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|“It’s Either Me or the Landfill”: Metal Sculpture by Dick Cooley|
|Art - Feature Stories|
|Written by Mike Schulz|
|Tuesday, 12 September 2006 23:02|
Glancing at the Dick Cooley metal sculpture that he calls "my Sunbeam, Airstream, Toaster Camper," your first thought is likely to be: Look at that - a toaster on roller skates.
But stare at it a bit longer. Hey - there's a bottle opener for the grill. That's a cheese-grater awning. The lights are actually nuts. And wait a minute ... is that what I think it is?
Yup. "I have a martini shaker on the front for a hitch," Cooley said during a recent phone interview. "I always try to put many different things in a piece."
Cooley, a resident of West Bend, Wisconsin, who will be showing his work at this weekend's Riverssance festival, has been selling his welded metal sculptures for 27 years - full-time for the past seven. He says that, for those who buy his works, his creations are "always a conversation piece. They're always trying to count how many different pieces I have in a piece, and sometimes they'll find another one a year or two later that they didn't notice before."
Not surprising considering what Cooley says are the "thousands" of metallic sculptures he's made over the years, and the diverse inventory of items employed in their creation - if it's made of metal, it's probably been part of a Dick Cooley work.
In addition to toasters, skates, and martini shakers, Cooley has used silverware, washers, combination locks, colanders, spark plugs, sprockets, gears, bread pans ... the list could go on and on. And does.
"I made a real cool Zamboni out of the motor from a Curry's vacuum cleaner," he says. "I make little grills out of steel doorknobs. I have a bullet casing for the air tank on a scuba diver. I use brass bullet shells for my golf bags." He's even made a Harley "with a Nutcracker chassis. Some of the welder guys, they can't believe I can weld some of these metals together. But if they have any kind of steel in them, they tend to hold."
Cooley's art career began in what he calls "a professional capacity," when he took a welding course after high school. "I never took any shop classes in high school, or anything like that. I never went to college for art. My elementary art teacher always says she taught me everything I know."
But after purchasing a small gas torch for himself, Cooley began creating metal sculptures "as a hobby," and soon discovered that there was a definite market for his works. The artist says he began "to get into some of the biggest art shows in the country - for arts and crafts anyway - and they were selling fairly good, and I'd lost my other job, and I thought, ‘Let's put a real furnace in the garage.'"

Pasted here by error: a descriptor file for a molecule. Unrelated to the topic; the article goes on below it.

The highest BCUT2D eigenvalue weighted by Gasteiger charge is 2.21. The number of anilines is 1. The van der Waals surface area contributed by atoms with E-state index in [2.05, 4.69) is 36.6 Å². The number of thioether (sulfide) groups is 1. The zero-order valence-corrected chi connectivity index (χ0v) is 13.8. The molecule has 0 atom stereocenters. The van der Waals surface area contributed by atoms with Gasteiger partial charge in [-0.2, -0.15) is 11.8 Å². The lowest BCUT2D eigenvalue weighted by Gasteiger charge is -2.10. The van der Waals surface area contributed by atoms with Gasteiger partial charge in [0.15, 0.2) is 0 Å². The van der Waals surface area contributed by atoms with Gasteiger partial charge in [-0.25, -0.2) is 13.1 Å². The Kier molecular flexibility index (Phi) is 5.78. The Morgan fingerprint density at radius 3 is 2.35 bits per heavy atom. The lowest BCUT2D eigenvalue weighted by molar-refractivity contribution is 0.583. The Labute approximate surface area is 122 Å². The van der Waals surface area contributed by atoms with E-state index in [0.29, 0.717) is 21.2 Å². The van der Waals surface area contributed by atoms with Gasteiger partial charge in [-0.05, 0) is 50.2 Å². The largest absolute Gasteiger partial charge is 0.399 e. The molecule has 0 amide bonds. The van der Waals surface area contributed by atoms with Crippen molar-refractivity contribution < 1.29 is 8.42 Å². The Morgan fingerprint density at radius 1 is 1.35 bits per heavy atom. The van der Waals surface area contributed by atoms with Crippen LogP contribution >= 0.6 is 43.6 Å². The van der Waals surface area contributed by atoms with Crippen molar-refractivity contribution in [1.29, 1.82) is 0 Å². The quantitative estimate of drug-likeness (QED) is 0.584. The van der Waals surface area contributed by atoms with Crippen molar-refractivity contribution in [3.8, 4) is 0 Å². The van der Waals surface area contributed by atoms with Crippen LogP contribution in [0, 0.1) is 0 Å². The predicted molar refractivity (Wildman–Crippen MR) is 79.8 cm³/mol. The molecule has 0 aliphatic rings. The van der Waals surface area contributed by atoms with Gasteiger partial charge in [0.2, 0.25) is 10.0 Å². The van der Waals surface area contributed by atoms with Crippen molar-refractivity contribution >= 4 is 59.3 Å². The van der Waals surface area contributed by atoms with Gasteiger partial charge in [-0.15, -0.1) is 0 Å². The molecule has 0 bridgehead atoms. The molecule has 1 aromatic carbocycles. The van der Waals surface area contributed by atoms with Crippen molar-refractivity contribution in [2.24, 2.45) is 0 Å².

With his wife working a full-time job - "Without my wife," Cooley says, "I wouldn't be able to do any of this" - he embarked on his career as a professional artist, and admits that "I spend most of my time looking for the pieces I use in my sculptures," as the creation of the works themselves "take[s] under an hour if I have all the pieces right in front of me."
Most of the materials come from where you might expect - "mostly thrift stores, secondhand shops," Cooley says. "I go to pawn shops when I'm in the South, and lately I've been having to go to antique stores, 'cause they're more likely to have this kind of thing."
Cooley, though, also has a network of friends looking out for him. "I have, like, five garages in my hometown saving plugs for me," he says, "and three small-engine places, and a Harley dealer. I go through 5,000 used plugs a year. It's either me or the landfill."
The artist even receives unsolicited items. "I do this all out of my one-car garage," Cooley says, adding that he'll often get to his garage "and there'll be a little box of stuff there that somebody had left for me."
With his pieces selling, Cooley says, for "between nine and a hundred dollars," his metal sculptures have been embraced (although probably not literally) by both art collectors and those who might not ordinarily buy art.
At a show in Chicago, Cooney reveals, "a gentleman in a three-piece-suit, he looked at my pieces and bought one of my tractors that was eight-wheel-drive, so the piece had to weigh, like, 50 pounds. He said, ‘My wife has decorated the whole house in her stuff, and I want this on the coffee table.' Men, once in a while ... they'll see something and they'll buy it. My wife," he laughs, "calls it ‘man crap.' They won't think twice, they won't walk away and come back - they'll buy it right then. To have something they want."
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